The makeshift system makes it difficult to contain the radiation leaks, but it is aimed a preventing fuel rods from going into a full meltdown that would release even more radiactivity into the environment.
"We must keep putting water into the reactors to cool to prevent further fuel damage, even though we know that there is a side effect, which is the leakage," Nishiyama said. "We want to get rid of the stagnant water and decontaminate the place so that we can return to our primary task to restore the sustainable cooling capacity as quickly as possible."
To that end, the plant's operator, Tokyo Electric Power Co., said Monday it planned to jettison into the sea about 10,000 tons of water with radiation levels above the legal limit. The move will clear space in a waste storage building to put even more highly contaminated water, TEPCO spokesman Junichi Matsumoto said.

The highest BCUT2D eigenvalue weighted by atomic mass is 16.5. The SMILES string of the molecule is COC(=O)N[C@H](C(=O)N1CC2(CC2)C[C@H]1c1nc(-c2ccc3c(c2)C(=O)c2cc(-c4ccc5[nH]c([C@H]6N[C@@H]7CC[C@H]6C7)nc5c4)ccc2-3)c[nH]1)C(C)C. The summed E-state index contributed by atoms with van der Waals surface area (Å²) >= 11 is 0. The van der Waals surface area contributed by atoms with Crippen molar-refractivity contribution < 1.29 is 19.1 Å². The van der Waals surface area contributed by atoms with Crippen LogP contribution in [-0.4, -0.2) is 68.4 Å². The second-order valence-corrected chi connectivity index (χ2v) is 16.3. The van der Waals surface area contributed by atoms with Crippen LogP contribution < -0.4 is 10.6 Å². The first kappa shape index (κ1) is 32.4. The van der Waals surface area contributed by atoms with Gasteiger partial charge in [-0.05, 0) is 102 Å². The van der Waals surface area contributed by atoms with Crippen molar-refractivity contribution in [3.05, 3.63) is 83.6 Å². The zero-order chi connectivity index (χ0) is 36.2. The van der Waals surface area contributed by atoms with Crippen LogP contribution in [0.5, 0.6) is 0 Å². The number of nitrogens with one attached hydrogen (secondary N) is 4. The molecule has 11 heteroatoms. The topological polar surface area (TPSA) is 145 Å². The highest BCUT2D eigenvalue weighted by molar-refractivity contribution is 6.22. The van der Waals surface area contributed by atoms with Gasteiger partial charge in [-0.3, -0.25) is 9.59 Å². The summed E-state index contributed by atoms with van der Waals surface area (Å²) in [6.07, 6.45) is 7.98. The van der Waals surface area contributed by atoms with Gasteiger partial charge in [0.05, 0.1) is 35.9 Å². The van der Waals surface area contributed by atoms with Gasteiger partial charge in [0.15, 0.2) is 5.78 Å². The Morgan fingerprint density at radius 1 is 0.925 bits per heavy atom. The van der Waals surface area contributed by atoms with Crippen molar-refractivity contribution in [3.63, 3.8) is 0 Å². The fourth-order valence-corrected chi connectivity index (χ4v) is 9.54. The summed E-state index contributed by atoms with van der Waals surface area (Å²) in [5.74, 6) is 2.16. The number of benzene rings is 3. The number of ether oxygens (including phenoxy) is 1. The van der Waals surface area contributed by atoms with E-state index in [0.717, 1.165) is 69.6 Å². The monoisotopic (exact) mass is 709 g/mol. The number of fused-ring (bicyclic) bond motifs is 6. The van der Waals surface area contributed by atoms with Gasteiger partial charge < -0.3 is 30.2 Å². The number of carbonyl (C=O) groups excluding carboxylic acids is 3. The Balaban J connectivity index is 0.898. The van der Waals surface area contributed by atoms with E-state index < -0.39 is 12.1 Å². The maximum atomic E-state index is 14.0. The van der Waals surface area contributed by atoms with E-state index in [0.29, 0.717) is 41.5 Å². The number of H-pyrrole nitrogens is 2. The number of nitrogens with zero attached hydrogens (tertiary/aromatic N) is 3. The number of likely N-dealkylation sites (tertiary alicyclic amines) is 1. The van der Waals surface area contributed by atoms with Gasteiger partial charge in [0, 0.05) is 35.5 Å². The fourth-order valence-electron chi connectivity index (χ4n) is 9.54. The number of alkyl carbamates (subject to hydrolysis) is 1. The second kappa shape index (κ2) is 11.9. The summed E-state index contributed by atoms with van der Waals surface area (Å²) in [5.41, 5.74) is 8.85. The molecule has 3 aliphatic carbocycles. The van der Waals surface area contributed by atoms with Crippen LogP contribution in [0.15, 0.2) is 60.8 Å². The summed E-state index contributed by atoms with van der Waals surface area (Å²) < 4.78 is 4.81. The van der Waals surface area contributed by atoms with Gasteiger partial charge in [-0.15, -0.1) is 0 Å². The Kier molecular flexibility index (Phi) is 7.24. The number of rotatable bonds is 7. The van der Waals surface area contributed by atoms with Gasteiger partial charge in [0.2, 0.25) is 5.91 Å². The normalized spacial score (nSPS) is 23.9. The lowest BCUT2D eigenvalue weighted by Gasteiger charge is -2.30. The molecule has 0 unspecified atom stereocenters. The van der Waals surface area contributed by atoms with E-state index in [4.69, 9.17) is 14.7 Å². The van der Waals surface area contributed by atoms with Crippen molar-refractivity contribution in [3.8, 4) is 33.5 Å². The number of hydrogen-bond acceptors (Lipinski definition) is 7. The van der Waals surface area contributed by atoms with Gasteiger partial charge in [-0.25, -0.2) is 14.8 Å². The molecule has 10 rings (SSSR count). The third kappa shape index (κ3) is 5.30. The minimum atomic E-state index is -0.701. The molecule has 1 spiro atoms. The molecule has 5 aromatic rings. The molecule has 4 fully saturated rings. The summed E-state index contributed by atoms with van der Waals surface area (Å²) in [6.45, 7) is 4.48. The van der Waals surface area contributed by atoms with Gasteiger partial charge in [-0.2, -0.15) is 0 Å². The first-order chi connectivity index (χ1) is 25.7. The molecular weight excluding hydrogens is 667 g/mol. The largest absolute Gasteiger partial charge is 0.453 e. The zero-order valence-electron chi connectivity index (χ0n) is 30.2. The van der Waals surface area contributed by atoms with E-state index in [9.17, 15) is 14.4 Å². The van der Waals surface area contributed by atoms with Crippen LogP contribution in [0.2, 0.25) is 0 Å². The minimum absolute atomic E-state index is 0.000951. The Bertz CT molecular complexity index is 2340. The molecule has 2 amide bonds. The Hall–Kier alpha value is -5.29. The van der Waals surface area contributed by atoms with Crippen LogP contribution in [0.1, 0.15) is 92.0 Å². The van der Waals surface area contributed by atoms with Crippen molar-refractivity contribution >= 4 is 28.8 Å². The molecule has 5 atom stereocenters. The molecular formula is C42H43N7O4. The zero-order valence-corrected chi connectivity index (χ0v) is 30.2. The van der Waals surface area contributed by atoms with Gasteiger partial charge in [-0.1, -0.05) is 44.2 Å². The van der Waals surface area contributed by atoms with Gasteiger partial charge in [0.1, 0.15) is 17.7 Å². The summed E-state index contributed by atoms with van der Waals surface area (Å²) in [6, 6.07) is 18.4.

The government decided to allow the step as "an unavoidable emergency measure," Chief Cabinet Secretary Yukio Edano said.
An additional 1,500 tons will be dumped from a trench under the plant's units 5 and 6. That water is threatening to interfere with the workings at those units, whose reactors are under control.
Radioactivity is quickly diluted in the ocean, and Edano said the dump should not affect the safety of seafood in the area.
The crisis has unfolded as Japan deals with the aftermath of twin natural disasters that decimated large swaths of its northeastern coast. Up to 25,000 people are believed to have died in the disaster, and tens of thousands lost their homes. Thousands more were forced to flee a 12-mile (20-kilometer) radius around the plant because of the radiation.
Over the weekend, an 8-inch-long (20-centimeter-long) crack was discovered in a maintenance pit, sending a stream of water into the sea. The area is normally blocked off by a seawall, but a crack was also discovered in that outer barrier Monday.